This section is from the book "British Wild Flowers - In Their Natural Haunts Vol5-6", by A. R. Horwood. Also available from Amazon: A British Wild Flowers In Their Natural Haunts.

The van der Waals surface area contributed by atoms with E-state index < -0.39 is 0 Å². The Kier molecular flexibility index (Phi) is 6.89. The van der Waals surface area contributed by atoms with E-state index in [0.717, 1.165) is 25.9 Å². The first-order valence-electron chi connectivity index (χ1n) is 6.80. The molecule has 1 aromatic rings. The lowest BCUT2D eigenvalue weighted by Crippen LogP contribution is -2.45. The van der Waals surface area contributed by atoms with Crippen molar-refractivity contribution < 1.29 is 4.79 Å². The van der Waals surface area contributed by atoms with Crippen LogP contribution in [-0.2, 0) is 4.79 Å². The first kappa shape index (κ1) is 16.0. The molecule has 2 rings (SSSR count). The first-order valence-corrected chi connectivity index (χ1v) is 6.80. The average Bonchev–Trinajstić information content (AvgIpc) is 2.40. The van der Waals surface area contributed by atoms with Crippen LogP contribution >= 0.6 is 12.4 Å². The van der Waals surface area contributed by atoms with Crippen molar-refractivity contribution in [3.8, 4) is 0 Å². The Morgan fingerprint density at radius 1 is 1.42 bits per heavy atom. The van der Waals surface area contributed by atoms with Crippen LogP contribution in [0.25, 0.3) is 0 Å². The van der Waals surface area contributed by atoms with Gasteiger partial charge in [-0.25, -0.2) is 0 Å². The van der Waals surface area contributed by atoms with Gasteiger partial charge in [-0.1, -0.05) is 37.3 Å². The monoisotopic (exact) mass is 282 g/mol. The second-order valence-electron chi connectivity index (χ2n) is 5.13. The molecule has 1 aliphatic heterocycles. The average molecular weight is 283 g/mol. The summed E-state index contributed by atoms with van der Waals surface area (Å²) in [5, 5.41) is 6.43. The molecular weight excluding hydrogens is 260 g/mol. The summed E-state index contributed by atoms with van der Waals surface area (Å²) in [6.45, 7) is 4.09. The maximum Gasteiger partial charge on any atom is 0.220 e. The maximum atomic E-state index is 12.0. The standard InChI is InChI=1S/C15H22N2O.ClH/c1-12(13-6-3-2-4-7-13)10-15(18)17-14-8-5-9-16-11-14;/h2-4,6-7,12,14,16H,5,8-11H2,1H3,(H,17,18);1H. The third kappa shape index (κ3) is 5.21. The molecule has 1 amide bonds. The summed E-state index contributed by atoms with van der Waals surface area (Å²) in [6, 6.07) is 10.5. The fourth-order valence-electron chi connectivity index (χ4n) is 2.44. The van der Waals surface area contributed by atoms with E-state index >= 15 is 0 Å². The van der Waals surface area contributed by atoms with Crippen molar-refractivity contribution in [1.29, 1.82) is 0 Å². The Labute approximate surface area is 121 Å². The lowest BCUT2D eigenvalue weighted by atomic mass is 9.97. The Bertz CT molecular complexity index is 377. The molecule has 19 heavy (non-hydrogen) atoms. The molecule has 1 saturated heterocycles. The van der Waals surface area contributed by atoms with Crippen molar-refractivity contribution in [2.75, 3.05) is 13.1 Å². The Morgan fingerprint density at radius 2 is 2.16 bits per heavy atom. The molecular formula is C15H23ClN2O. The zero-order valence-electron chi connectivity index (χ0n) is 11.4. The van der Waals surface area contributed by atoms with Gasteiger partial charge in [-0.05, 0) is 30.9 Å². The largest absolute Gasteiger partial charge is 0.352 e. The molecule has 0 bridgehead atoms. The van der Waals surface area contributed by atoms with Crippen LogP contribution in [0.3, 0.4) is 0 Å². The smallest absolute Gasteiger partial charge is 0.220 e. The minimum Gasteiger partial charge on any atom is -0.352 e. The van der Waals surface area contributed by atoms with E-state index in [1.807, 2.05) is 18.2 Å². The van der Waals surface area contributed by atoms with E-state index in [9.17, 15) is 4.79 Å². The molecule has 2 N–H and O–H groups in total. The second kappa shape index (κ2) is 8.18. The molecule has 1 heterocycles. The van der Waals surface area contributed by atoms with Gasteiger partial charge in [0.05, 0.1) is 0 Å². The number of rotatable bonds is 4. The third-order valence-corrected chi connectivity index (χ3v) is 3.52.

The habitat of this plant is hedges, thickets, woods, chiefly on chalk. The plant has the shrub habit. The plant is rigid, much-branched, with black bark. The branches are opposite and spinous. i The leaves are grouped at the end of the shoots, egg-shaped, round, oval, coarsely toothed, the serratures curved, glandular, with spreading nerves, shortly-stalked. The thorns are terminal. The young leaves are downy below. The leafstalks are longer than the awl-like deciduous or falling stipules. The flowers are yellowish-green, solitary or grouped in the axils of the leaves on previous year's wood, the calyx of the male flower bell-shaped, of the female cupular, with acute sepals. The flowers have the parts in fours. The plant is dioecious, but each has rudimentary male ' or female flowers respectively. There are four forms: long-styled male, short-styled male, long-I styled female, short-styled female. The styles are 4- or 2-5-lobed, four united half-way up. The ' flowers are sweet-scented. The drupe is rounded, black, with four stones, which are inversely egg-j shaped, grooved on the back. The seeds are notched. The plant is 5-10 ft. high, flowering from May to July, and is a deciduous shrub.